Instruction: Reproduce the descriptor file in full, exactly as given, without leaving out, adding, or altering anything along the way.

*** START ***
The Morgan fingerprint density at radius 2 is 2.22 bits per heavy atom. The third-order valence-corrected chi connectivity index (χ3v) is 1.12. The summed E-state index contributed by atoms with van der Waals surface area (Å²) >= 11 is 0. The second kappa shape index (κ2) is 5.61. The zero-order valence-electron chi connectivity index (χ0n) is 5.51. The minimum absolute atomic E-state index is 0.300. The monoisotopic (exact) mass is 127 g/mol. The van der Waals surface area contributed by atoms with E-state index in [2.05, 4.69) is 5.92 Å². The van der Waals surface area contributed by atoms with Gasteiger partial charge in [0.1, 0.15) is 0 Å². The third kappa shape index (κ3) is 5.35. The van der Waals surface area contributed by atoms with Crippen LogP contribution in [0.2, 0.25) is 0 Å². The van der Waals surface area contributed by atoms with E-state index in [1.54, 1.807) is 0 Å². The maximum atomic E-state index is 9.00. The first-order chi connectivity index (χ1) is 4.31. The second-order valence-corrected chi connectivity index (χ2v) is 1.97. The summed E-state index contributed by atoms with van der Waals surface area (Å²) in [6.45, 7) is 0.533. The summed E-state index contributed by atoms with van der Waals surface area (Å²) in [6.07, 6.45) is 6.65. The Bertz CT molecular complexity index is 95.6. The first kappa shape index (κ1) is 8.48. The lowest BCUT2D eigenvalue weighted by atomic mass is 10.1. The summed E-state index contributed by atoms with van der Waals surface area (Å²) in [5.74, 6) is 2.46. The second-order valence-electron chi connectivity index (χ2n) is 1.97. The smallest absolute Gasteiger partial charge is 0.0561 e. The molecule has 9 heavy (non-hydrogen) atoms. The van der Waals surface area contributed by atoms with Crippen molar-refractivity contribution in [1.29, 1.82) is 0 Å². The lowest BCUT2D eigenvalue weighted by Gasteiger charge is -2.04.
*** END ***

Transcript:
The Morgan fingerprint density at radius 2 is 2.22 bits per heavy atom. The third-order valence-corrected chi connectivity index (χ3v) is 1.12. The summed E-state index contributed by atoms with van der Waals surface area (Å²) >= 11 is 0. The second kappa shape index (κ2) is 5.61. The zero-order valence-electron chi connectivity index (χ0n) is 5.51. The minimum absolute atomic E-state index is 0.300. The monoisotopic (exact) mass is 127 g/mol. The van der Waals surface area contributed by atoms with E-state index in [2.05, 4.69) is 5.92 Å². The van der Waals surface area contributed by atoms with Gasteiger partial charge in [0.1, 0.15) is 0 Å². The third kappa shape index (κ3) is 5.35. The van der Waals surface area contributed by atoms with Crippen LogP contribution in [0.2, 0.25) is 0 Å². The van der Waals surface area contributed by atoms with E-state index in [1.54, 1.807) is 0 Å². The maximum atomic E-state index is 9.00. The first-order chi connectivity index (χ1) is 4.31. The second-order valence-corrected chi connectivity index (χ2v) is 1.97. The summed E-state index contributed by atoms with van der Waals surface area (Å²) in [6.45, 7) is 0.533. The summed E-state index contributed by atoms with van der Waals surface area (Å²) in [6.07, 6.45) is 6.65. The Bertz CT molecular complexity index is 95.6. The first kappa shape index (κ1) is 8.48. The lowest BCUT2D eigenvalue weighted by atomic mass is 10.1. The summed E-state index contributed by atoms with van der Waals surface area (Å²) in [5.74, 6) is 2.46. The second-order valence-electron chi connectivity index (χ2n) is 1.97. The smallest absolute Gasteiger partial charge is 0.0561 e. The molecule has 9 heavy (non-hydrogen) atoms. The van der Waals surface area contributed by atoms with Crippen molar-refractivity contribution in [1.29, 1.82) is 0 Å². The lowest BCUT2D eigenvalue weighted by Gasteiger charge is -2.04.